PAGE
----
The sequel to ‘The Mind Pool’ is set much later. Humanity has been forbidden to travel into alien space via the network of wormholes controlled by a Federation of three alien races. This is because humans are deemed to be a violent and volatile species.
The novel begins with a Government official tracking down Chan Dalton to offer him a special assignment.
It would appear that a wormhole gateway has appeared which is unconnected to the alien network and is also accessible by humans.
Ships have been sent through to investigate but none have returned. Would Chan Dalton to be willing to reassemble his old crew and investigate?
What follows is an adventure in another universe where the humans have to deal with both inimical lobster-like aliens and the fundamentalist pacifist beliefs of their own alien crew. In truth, Sheffield could have made more of this internal battle of ideologies but that is a minor flaw. The only other problem with this book is the title, which has no relevance to anything in the text.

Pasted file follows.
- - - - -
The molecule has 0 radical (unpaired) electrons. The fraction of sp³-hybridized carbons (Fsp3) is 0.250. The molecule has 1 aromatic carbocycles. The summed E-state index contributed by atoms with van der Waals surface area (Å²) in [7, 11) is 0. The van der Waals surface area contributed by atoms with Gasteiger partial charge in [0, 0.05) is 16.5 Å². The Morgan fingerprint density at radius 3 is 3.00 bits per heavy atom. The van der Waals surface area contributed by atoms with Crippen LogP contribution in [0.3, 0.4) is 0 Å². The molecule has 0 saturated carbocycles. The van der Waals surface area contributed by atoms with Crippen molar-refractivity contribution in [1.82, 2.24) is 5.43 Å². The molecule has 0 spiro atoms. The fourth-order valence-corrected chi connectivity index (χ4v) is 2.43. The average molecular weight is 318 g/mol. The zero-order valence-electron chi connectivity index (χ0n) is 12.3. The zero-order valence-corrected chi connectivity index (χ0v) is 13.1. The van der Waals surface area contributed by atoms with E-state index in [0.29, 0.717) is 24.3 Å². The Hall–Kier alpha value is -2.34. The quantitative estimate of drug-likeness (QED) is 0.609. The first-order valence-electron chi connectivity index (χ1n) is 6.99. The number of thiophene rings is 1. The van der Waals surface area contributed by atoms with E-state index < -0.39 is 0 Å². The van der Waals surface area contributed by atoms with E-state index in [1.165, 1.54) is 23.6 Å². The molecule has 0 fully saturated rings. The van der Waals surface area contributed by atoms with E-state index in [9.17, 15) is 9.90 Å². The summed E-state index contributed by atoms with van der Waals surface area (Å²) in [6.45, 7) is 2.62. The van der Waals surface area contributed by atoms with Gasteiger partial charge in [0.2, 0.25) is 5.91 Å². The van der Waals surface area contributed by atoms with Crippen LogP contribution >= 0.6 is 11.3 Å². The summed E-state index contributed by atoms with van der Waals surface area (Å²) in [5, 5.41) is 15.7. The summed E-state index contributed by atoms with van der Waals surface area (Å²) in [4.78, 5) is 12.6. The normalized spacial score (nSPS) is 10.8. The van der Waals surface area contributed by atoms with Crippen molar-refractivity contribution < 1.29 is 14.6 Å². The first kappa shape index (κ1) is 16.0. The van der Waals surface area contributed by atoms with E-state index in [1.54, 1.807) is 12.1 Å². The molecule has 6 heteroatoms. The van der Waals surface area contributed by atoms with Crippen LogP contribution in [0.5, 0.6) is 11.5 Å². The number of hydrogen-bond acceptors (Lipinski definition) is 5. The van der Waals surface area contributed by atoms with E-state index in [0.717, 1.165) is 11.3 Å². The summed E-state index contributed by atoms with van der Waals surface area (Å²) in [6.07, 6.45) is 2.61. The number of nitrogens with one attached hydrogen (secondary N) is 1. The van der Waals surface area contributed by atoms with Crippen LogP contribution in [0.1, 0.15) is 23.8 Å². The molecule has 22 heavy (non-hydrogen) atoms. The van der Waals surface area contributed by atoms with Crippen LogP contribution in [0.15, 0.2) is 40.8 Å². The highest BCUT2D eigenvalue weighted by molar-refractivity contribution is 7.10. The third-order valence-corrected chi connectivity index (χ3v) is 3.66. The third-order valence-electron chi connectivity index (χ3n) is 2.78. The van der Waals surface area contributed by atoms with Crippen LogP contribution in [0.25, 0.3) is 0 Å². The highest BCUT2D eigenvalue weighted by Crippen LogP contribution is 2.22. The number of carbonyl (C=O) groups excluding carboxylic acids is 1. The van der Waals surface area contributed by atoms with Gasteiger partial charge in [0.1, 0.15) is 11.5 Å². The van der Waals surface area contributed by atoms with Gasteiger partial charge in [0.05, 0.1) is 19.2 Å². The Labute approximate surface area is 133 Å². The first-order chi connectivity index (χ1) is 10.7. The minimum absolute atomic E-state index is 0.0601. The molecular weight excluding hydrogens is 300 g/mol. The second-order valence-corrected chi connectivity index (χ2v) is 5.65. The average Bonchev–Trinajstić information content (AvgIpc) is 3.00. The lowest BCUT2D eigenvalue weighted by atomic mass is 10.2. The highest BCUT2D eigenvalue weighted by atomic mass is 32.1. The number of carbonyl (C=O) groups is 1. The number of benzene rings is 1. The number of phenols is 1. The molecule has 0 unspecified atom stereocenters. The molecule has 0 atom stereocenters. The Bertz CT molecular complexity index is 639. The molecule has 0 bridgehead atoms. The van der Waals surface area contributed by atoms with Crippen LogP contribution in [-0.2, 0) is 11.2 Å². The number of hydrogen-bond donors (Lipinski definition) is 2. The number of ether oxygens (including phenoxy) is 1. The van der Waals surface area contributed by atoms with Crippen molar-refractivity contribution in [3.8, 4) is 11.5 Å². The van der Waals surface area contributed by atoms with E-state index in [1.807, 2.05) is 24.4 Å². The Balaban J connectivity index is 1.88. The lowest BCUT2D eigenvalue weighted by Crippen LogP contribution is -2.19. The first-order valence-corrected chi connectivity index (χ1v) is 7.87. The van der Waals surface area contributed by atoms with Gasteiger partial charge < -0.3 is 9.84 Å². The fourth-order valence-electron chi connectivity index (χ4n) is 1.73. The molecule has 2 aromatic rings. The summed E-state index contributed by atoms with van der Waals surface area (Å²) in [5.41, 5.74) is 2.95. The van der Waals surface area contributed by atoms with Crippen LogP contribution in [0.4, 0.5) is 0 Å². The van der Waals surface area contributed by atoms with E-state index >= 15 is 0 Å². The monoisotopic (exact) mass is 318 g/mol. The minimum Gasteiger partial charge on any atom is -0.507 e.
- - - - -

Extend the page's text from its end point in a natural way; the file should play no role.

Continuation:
Like most of Sheffield’s work, this is highly readable, highly entertaining space opera which contains some excellent characterisation and some complex and interesting aliens, if a tad anthropomorphic. In its way, Sheffield’s work is very traditional, albeit with a modern gloss. It falls very much into the Romantic camp although Sheffield doesn’t shirk on the physics and it never falls into the trough of Star Trek technobollocks. There’s a themic thread of addiction which covers both the humans that have been addicted to various substances and Friday Indigo who becomes a slave to the lobster-folk who can stimulate his pleasure centres directly.
Sheffield left enough open for a sequel here but sadly it would appear that never transpired.
‘How many billions lived in the City that filled the great northern plains of Europe? The two men crab-scuttling across the dome that roofed the city neither knew nor cared. They thought only of the assassination that was their task.
Chung Kuo. For three thousand years the world-encompassing Empire of the Han had endured. War and famine long banished, the Council of Seven ruled with absolute authority. Their boast: that the Great Wheel of Change itself had ceased to turn.